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There’s something funny happening to the women of San Francisco. Professional women of all age, race and creed, and who have fought long and hard to achieve the success they have-as bankers, teachers, lawyers, engineers, business owners-are adopting raunchy stage names, donning sparkly little negligees and accessorizing with false eyelashes, rhinestones, sequins and feather boas. But more scandalous (and arguably more exciting) is what they do once they are in costume: a sexy pout, a teasing smile, a chest shimmy, a hip wriggle. The audience roars, and suddenly, each of these sexy, successful women is stripping; bit by bit, negligees, corsets, satin gloves, thigh highs, garter belts, fishnet stockings and bras fall to the ground. The screaming reaches a feverish pitch. Very soon, each of these women is naked on a very public stage, but for a tiny G-string and breasts covered by sequined pasties and twirling tassels.

A sea of twirling tassels and G-strings at a burlesque show.

Burlesque, which dates back to the 1800s, is enjoying a revival across the world and especially in the United States. The fabled and perhaps a little bit naughty fantasy of twirling pasties, sparkling dresses and fishnet stockings coupled with a sultry pout has made a triumphant return to San Francisco, but with a very different cast. In place of Gypsy Rose Lee and Tempest Storm you have Betty the Banker, Lily the Librarian, Molly the Manager and Elaine the Editor. These successful, professional women, who in every sense of the word have “made it,” choose to adopt irreverent stage names and perform for hundreds of people crammed into dark, sticky San Francisco dive bars. The types of performances have evolved too. While pin-up glamor continues to be popular, many women are performing to pop songs and poking fun at cultural phenomena. At one recent performance, I witnessed a performer wriggle and shimmy onstage to the unmistakable theme song of Jurassic Park, complete with dinosaur head gear-quite an evolution from the Big Band striptease tunes of old.

Off with the power suits and corporate heels-rhinestoned dancing shoes and feather boas are mainstay features of a burlesque performance.

Normally empty weeknights at bars such as the Elbo Room in the Mission are now filled to the brim with people crammed in to see nearly nude women, many of whom are swapping successful day-time careers for five-minute night-time stripping acts. Drink orders inundate the trusty bartenders, and more than a few people find themselves covered in bits of glitter that seem to swirl and permeate the air.

Burlesque performer Dangerous Delilah strikes a pose.

On the surface, there seems to be an inexplicable contradiction. Why are intelligent, strong women stripping down to skivvies for an appreciative, but often drunk audience? Many women I have spoken to tell me they have never felt more empowered than when they are commanding a stage. The quietly subversive nature of keeping a secret “double life”  is exciting and powerful. Others talk about how burlesque has allowed them to embrace their bodies in ways they never have before.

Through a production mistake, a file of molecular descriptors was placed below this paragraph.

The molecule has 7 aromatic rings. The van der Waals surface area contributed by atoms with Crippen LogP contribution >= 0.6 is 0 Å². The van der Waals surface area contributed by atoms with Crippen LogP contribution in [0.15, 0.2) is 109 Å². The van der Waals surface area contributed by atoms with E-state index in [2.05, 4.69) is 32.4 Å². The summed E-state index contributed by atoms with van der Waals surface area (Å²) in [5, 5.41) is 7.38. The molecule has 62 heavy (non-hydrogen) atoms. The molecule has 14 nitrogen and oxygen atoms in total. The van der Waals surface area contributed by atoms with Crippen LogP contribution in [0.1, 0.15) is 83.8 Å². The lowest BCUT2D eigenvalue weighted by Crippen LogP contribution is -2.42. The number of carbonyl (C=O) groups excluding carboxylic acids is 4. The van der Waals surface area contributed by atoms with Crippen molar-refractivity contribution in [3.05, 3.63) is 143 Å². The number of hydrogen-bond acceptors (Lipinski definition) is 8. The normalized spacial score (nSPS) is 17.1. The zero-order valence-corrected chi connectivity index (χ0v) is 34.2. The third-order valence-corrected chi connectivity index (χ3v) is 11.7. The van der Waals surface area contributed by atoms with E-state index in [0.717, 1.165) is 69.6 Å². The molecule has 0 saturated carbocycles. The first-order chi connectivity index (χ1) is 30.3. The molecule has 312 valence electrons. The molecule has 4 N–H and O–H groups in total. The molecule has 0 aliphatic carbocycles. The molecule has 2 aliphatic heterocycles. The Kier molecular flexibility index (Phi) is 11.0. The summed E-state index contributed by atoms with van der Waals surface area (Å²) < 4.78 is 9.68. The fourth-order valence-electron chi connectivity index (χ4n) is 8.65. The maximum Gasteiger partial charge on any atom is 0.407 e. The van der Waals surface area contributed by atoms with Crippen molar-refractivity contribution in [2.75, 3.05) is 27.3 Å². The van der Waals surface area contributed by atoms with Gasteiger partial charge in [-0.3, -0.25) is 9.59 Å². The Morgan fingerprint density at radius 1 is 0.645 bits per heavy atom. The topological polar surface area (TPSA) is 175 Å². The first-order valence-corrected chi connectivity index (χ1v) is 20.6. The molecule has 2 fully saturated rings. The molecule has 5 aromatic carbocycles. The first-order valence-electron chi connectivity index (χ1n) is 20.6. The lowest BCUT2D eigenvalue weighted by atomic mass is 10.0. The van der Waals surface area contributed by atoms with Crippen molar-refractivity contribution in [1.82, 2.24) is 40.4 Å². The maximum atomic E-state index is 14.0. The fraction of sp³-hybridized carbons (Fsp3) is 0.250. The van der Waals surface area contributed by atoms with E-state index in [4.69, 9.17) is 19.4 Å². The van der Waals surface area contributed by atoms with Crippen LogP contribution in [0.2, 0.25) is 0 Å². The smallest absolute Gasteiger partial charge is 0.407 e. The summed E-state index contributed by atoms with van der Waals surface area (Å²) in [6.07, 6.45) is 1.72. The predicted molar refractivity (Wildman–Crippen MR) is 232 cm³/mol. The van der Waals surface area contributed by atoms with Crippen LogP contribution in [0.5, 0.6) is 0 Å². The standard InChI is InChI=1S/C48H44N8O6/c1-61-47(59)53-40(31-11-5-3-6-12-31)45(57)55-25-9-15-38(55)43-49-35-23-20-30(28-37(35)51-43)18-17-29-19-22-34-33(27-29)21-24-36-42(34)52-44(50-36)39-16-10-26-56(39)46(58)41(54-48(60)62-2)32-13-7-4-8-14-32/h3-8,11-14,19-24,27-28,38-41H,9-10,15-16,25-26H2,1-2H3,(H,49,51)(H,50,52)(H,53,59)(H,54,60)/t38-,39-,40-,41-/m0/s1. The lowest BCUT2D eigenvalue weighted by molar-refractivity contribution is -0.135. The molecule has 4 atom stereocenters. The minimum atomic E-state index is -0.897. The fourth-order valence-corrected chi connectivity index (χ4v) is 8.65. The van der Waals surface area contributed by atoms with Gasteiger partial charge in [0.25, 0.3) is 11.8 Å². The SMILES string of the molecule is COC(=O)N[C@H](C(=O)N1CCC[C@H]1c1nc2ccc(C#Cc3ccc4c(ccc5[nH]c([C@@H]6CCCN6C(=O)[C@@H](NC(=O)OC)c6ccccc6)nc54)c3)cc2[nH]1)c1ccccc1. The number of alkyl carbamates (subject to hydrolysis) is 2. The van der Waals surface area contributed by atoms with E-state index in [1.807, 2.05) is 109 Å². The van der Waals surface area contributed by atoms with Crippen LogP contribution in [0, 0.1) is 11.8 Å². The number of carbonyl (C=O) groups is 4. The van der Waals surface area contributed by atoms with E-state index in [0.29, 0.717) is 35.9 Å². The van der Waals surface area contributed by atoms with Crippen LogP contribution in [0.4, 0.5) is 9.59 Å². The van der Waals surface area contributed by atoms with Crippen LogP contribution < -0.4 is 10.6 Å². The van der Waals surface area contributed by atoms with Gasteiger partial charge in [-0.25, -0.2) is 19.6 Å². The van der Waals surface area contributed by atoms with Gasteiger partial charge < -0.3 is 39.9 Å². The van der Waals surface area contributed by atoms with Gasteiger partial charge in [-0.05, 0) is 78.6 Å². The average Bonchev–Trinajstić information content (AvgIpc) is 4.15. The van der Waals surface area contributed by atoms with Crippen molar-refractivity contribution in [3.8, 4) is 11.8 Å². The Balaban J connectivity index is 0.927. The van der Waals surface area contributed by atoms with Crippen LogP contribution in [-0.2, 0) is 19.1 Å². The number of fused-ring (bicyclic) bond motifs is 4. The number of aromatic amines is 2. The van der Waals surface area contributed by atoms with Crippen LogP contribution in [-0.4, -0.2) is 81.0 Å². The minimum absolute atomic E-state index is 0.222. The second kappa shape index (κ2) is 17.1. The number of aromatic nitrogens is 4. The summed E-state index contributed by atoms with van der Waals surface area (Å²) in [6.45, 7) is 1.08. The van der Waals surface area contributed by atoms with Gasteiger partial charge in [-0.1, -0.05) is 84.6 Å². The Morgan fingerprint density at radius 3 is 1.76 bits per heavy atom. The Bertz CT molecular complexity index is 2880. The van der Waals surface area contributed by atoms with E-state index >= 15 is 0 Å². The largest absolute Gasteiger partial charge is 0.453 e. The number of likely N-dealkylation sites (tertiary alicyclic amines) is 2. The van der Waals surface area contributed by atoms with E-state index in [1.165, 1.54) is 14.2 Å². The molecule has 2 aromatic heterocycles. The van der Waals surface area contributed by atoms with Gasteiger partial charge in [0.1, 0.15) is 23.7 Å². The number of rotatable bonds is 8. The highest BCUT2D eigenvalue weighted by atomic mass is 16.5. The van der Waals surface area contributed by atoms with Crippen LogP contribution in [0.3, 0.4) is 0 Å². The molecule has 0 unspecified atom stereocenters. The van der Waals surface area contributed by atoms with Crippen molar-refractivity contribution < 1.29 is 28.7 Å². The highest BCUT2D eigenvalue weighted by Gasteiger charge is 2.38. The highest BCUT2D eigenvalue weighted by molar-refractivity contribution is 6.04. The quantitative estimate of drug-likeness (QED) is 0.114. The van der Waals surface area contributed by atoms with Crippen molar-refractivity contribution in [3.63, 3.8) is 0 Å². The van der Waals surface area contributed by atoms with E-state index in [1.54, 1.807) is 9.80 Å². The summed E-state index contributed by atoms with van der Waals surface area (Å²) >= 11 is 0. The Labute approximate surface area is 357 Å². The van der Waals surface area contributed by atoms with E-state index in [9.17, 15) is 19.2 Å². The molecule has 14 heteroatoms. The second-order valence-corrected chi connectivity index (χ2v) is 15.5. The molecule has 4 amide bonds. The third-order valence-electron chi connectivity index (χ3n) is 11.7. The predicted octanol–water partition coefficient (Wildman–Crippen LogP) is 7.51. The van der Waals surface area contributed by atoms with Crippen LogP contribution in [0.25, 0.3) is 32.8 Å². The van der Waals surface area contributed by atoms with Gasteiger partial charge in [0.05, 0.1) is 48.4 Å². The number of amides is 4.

Red Velvet, one of the Bay Area’s most successful burlesque performers, is a banking professional by day. She shed some light into why she swaps her power suits for sexy skivvies:

“As an art form burlesque lets me be silly or serious, act or dance, or incorporate whatever in the way of a story line that I want to.  It is my creation, and it lets me use different capabilities than I can use in my day job.” 

Red Velvet swapping the boardroom for the bar stage.

A friend and performer Lezzie McFaggerson sums up her motivations quite differently, “I needed to do something that scared me a little.  Dancing, make-up, glitter and most importantly, the radical acceptance of my own body-these are the scary things that draw me to burlesque. I still do it because part of me really loves having a secret double life.” 

Lezzie McFaggerson finds new ways to use a hula hoop.

As with most things exciting, there is a catch. Dancing at these sparkly extravaganzas comes with a high price. Many bosses would balk at the thought of their high-powered executive shimmying and sashaying nearly nude in a dark bar. My friends know that if their night-time hobby is discovered, it could mean a pink slip and unemployment-definitely not a desirable outcome given the current state of the economy. And yet, the population of power-suited women moonlighting as burlesque dancers continues to grow every single day.

Perhaps the joy of performing and creating new ways to entertain simply overshadows the risk of discovery. Marla Spankx, who works in a male-dominated San Francisco start-up by day, lent her two (sparkly) cents, “I think [if] my coworkers [found] out I strip, it may make things very difficult for me. However I don’t plan on ever running for president, and I have to say that my current job is better [now that I] spend my afternoons dreaming up random burlesque acts involving taking my clothes off for one reason or another.” 

Red Velvet had my personal favorite take on how she deals with the possibility of her two worlds colliding. “I try not to worry about the risks of discovery. It’s like worrying about an earthquake. Always a possibility, but why waste the time and effort worrying about that which I cannot control?” 

Another motivation for taking such risks might be as simple as camaraderie. There’s a certain kind of woman who gravitates toward burlesque; she’s thrill-seeking, creative, fun and always a little bit naughty. There’s a sense of community in burlesque circles that is inspiring. Personally, I’ve never met a bunch of women who are more supportive of each other and more excited by each other’s performances. They help their fellow performers lace up corsets and then run out from backstage to holler and cheer for each other. Says Marla Spankx, “These are the kind of people that make you feel good to be around; people that light up the room when they enter; who are really living and enjoying their lives.”

Mistress Marla Spankx inspires wowed gasps with a sea of feathers.